Another option would be to deposit the credit card payment into the lawyer’s trust account and arrange for the lawyer’s bank to withdraw the service charge from the lawyer’s office account. This may or may not be acceptable to the bank.
The North Carolina State Bar issued an ethics opinion (RPC 247) in 1997 on the payment of fees by electronic transfer. The opinion indicated that earned fees paid by credit card could be deposited into the lawyer’s office account, but that if the lawyer’s bank would only deposit funds into one bank account and the deposit included both earned and unearned fee payments, the entire payment should be deposited into the lawyer’s trust account and the earned fees withdrawn from the trust account promptly. The opinion also indicated that the bank’s service charges could be charged to the client, with full disclosure to the client. Thus, it would appear proper, at least in North Carolina, for a lawyer to inform his or her clients that if they use a credit card to pay for legal services or costs, they will receive a credit on the lawyer’s account for the deposit, less the service charge the lawyer’s bank charges the lawyer for processing credit card payments. If the service charge to the lawyer was 3 percent, a $100 fee payment would result in a $97 credit on the client’s account with the lawyer. Most merchants include the cost of the use of credit cards in the cost of their merchandise or services. Thus, another way for a lawyer to address the service charge issue is to include it in his or her hourly rate without passing the service charge on to clients as a direct offset against individual payments on account thereafter.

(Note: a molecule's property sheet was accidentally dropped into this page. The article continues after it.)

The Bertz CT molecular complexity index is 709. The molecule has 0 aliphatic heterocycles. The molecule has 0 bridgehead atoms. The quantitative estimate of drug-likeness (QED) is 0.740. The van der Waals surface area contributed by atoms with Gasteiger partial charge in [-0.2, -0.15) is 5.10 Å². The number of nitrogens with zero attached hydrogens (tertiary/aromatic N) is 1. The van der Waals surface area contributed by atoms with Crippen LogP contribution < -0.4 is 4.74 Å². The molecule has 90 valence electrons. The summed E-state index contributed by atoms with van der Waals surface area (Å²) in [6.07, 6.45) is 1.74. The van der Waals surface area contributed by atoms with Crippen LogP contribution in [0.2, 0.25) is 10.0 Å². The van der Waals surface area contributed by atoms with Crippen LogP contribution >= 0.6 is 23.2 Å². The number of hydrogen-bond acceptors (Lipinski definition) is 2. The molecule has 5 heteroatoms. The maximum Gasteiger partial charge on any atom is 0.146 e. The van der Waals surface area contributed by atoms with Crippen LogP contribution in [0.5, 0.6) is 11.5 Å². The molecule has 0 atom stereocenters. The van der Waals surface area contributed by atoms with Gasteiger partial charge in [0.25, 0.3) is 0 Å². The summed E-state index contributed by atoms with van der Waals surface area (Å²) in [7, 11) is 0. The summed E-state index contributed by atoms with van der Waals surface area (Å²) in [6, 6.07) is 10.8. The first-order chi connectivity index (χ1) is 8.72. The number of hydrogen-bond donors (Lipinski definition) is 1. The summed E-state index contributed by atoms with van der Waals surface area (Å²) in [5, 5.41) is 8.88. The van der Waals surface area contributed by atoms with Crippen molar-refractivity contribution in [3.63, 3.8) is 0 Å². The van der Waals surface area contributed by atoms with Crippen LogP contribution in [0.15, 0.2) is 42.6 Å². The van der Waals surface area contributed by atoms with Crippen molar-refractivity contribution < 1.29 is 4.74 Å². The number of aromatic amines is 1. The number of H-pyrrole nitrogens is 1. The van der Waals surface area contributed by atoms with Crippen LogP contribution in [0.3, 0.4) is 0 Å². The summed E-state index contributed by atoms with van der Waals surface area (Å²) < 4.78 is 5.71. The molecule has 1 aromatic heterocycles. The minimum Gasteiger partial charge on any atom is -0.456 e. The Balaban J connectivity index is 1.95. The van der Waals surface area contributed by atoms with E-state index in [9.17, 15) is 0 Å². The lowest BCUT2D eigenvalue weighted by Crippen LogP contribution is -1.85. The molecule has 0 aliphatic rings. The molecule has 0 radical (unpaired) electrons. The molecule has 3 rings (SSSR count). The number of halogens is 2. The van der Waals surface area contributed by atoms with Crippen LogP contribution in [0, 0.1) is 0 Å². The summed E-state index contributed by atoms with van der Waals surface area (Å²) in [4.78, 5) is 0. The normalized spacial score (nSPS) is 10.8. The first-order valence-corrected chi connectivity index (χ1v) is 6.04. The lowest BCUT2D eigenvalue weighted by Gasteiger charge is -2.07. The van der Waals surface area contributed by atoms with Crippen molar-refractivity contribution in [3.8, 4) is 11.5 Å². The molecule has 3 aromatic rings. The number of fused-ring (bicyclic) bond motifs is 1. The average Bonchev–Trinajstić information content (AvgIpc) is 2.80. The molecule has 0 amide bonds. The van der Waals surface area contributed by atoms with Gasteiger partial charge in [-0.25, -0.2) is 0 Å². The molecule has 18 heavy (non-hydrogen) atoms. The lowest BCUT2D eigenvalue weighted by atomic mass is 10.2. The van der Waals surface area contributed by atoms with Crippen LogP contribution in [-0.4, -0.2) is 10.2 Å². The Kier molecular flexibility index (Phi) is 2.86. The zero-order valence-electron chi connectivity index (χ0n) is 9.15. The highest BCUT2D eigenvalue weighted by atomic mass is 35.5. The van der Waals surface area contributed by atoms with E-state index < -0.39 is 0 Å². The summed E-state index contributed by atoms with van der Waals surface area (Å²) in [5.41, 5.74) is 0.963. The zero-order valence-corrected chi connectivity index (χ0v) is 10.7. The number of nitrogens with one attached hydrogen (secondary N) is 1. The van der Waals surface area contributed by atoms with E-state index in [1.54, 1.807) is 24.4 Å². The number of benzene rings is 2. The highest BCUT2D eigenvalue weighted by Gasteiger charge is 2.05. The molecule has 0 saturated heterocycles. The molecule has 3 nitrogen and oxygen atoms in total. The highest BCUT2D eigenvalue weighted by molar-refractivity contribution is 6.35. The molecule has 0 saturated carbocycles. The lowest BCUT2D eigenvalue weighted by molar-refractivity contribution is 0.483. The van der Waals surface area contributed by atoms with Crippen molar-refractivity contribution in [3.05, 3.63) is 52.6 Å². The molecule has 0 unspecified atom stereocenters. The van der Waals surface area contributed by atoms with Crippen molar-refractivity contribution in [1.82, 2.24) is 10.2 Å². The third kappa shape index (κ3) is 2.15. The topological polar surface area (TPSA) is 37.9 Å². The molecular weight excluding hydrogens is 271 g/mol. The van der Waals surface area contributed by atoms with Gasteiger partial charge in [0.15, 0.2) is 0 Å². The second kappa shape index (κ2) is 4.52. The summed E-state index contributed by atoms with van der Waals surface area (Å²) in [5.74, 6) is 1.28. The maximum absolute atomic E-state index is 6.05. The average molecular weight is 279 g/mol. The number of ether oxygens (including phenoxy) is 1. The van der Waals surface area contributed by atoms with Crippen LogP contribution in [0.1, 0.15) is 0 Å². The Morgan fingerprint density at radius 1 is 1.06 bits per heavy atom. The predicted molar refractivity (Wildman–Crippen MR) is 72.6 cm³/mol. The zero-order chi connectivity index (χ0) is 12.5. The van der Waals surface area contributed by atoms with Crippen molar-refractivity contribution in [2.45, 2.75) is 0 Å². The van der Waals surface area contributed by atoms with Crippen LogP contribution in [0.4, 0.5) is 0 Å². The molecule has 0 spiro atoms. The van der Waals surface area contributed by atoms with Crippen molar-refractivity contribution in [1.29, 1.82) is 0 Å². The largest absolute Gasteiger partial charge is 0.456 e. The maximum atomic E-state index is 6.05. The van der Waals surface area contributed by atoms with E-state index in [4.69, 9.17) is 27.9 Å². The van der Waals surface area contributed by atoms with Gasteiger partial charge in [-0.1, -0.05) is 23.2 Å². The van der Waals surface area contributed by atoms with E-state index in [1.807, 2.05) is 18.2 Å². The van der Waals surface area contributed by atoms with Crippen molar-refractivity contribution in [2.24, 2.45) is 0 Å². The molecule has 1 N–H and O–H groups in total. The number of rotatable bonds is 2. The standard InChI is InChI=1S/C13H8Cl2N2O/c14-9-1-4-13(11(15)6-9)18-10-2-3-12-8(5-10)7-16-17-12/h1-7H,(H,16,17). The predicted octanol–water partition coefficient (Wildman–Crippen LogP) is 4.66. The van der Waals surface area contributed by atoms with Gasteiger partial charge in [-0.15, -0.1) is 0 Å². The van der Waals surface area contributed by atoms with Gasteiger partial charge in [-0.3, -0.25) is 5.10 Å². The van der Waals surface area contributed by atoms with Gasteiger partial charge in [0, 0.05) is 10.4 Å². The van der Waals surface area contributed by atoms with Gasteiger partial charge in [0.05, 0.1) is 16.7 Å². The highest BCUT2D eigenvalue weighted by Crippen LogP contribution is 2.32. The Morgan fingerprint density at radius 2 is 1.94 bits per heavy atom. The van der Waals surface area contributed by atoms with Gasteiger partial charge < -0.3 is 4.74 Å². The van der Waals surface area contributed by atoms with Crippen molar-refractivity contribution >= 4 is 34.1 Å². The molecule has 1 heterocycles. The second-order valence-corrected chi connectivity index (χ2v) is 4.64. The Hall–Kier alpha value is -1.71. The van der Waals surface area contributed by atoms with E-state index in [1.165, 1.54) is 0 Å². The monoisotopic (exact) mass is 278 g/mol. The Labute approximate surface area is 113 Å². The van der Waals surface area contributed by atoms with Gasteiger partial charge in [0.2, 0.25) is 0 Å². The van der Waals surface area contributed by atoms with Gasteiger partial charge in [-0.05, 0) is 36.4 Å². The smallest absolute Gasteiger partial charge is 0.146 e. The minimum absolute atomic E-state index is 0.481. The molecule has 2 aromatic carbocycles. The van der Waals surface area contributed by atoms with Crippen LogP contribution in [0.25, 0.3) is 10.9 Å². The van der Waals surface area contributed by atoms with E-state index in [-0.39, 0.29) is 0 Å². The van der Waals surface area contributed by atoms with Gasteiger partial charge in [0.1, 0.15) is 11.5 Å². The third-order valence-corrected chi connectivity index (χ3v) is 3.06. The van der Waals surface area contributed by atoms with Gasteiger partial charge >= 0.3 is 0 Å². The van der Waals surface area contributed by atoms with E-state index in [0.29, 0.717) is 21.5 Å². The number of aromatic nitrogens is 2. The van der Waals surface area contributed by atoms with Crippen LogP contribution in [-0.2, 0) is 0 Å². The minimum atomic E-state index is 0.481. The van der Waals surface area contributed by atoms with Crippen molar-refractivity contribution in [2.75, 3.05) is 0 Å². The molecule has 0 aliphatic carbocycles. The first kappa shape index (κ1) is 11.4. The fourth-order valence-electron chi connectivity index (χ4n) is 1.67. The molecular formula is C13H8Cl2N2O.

In another North Carolina State Bar Ethics Opinion issued in 1998, 97 Formal Ethics Opinion 9, advice was asked about how lawyers should deal with bank chargebacks against prior client credit card payments. For example, a client may make a credit card payment and then notify her bank that she now disputes the charge. Depending on the circumstances, the lawyer’s bank may debit the lawyer’s trust account for the prior credit card payment. The opinion states, in part, as follows: